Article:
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Surface Area and Surface Integrals. Surface Area. Given some surface in 3 space, we want to calculate its surface area Just as before, a double integral can be used to calculate the area of a surface

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## Surface Area and Surface Integrals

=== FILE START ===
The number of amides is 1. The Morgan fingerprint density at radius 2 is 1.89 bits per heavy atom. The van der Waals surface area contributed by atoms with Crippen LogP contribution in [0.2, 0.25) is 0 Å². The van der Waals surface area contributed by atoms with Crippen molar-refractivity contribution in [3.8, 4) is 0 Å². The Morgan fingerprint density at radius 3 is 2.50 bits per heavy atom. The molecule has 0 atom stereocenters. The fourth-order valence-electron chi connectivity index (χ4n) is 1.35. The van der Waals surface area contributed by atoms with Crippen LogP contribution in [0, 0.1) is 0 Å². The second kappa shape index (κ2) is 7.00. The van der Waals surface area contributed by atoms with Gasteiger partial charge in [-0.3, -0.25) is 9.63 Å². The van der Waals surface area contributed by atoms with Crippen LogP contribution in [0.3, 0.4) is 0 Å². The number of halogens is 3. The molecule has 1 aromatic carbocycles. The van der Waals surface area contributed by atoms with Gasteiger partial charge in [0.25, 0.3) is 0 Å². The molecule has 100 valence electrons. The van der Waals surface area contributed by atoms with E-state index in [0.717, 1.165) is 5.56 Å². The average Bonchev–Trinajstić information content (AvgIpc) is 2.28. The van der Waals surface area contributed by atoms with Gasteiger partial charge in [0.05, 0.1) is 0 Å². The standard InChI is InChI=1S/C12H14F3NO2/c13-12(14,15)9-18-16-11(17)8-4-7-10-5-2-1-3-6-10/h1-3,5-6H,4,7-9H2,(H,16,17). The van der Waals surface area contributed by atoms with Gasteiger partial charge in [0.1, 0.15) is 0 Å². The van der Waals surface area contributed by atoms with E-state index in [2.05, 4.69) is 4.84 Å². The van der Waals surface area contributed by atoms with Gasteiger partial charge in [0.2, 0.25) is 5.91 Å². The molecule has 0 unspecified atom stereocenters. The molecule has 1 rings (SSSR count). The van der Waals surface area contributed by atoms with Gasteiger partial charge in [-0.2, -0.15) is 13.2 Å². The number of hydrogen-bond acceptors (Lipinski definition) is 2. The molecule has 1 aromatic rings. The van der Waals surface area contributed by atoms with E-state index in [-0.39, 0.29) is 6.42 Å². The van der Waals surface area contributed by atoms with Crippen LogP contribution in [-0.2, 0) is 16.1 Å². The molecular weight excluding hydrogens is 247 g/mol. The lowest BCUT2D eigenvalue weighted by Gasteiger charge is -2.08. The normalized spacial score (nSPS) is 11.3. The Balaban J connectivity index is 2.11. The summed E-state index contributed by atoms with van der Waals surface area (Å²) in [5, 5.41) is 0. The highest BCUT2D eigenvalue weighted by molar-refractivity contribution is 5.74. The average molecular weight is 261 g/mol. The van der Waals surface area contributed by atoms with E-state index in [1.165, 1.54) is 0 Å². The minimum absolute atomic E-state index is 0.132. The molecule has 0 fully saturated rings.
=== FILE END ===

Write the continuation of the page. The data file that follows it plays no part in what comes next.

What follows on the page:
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**Surface Area**• Given some surface in 3 space, we want to calculate its surface area • Just as before, a double integral can be used to calculate the area of a surface • We are going to look at how to calculate the surface area of a parameterized surface over a given region**Given the vector parameterization**the surface area is given by Let’s take a look at where this comes from • Example • Find the surface area of a cone with a height of 1 • The parameterization is • Let’s check it out in maple**Alternative Notation**• If we want to find the surface area of a function, z = f(x,y), than we can simplify the cross product • Then and**Alternative Notation**• If we want to find the surface area of a function, z = f(x,y), than we can use the following • Example • Find the surface area of the plane z = 6 – 3x – 2y that lies in the first octant**We can calculate the surface area over any given region**• Example • Find the surface area of the function z = xy between the two cylinders**Surface Integrals**• A surface integral involves integrating a function over some surface in 3 space • We have calculated integrals of functions over regions in the xyplane and over 3 dimensional figures, now we want to integrate over a 2 dimensional surface in 3 space • Thus if the function represents a density, the surface integral would calculate the total mass of the 2D plate that has the shape of the surface**Surface Integrals**• To calculate a surface integral of g over the surface D if the surface is defined parametrically we have • Example • Calculate the surface integral of f(x,y) = xy over the cone of radius 1 in the first octant from the previous example**Surface Integrals**• To calculate a surface integral of g over the surface D if the surface is given by z = f(x,y) we can use • Example • Find the surface integral of the function g(x,y,z) = xyz over the plane z = 6 – 3x – 2y that lies in the first octant**Surface Integrals of Vector Fields**• Recall that a line integral of a vector field could be interpreted as work done by the force field on a particle moving along the path • If the vector field represents the flow of a fluid, then the surface integral of will represent the amount of fluid flowing through the surface (per unit time) • In this case the amount of fluid flowing through the per unit time is called the flux • Surface integrals of a vector field are sometimes referred to as flux integrals**Surface Integrals of Vector Fields**• The term flux comes from physics • It is used to denote the rate of transfer of: • Fluid • liquid flow density • Particles • Electromagnetism • Energy across a surface • Total charge of a surface**Surface Integrals of Vector Fields**• Imagine water flowing through a surface • If the flow of water is perpendicular to the surface a lot of water will flow through and the flux will be large • If the flow of water is parallel to the surface then no water will flow through the surface and the flux will be zero • In order to calculate the flux we must add up the component of that is perpendicular to the surface**Surface Integrals of Vector Fields**• Let represent a unit normal vector to the surface • Than in order to find the component of that is perpendicular we can use our dot product • This is 0 if and are perpendicular • Positive if and are in the same direction • Negative if and are in opposite directions • Given some fluid flow , integrating will determine the total flux of fluid through a surface • It will be positive if it is in the same direction as • Negative if it is in the opposite direction of**Surface Integrals of Vector Fields**• Now we must sum over our surface so we will combine our dot product with our formula for a surface integral from before and we get the following • This can be simplified!**Surface Integrals of Vector Fields**• The formula for a unit normal vector given our surface parameterization is • Inserting that into our surface integral we get**Surface Integrals of Vector Fields**• We can cancel scalars to get • Example • The surface will be the parabaloid , 0 ≤ z ≤ 1 with the vector field • Should our integral be positive or negative? • How can we tell?**Surface Integrals of Vector Fields**• In order for a surface to have an orientation the surface must have two sides • Thus every point will have two normal vectors, • The set we choose determines the orientation which is described as the positive orientation • You should be able to choose a normal vector in a way so that if it varies in a continuous way over the surface, when you return to the initial position it still points in the same direction**The Möbius band is not orientable**• No matter where you start to construct a continuous unit normal field, moving the vector continuously around the surface will return it to the starting point with a direction opposite to the one it had when it started.**Surface Integrals of Vector Fields**• As mentioned before, a surface integral over a vector field is positive if the normal of the surface and flow are in the same direction, negative if they are in opposite directions and 0 if they are perpendicular • How do we know which normal to use for a surface? • A surface is closed if it is the boundary of some solid region • For example the surface of a sphere is closed • A closed surface has a positive orientation if we choose the set of normal vectors that point outward from the region • A closed surface has a negative oritenation if we choose the set of normal vectors that point inward toward the region • This convention is only used for closed surfaces • The surface in our previous example was not closed so this does not apply**Surface Integrals of Vector Fields**• In order to calculate our surface integral we use • Since is a normal vector to the surface we can rewrite the integral as • Now if our surface is given by a function z = f(x,y) then where f(x,y,z) = f(x,y) - z and our integral becomes • Let’s try our previous example again with this method**Surface Integrals of Vector Fields**• Calculate the flux of of the surface S which is a hemisphere given by the following • In this case we have a closed bounded region so our surface has a positive orientation that is pointing outwards • Should we expect our integral to be positive or negative? • In order to calculate this integral we will have to break S into 2 separate regions**Relationship between Surface Integrals and Line Integrals**• To calculate a line integral we use which summed up the components of the vector field that were tangent to the path given by • To calculate a surface integral we use which sums up the components of the vector field that are in the normal direction given by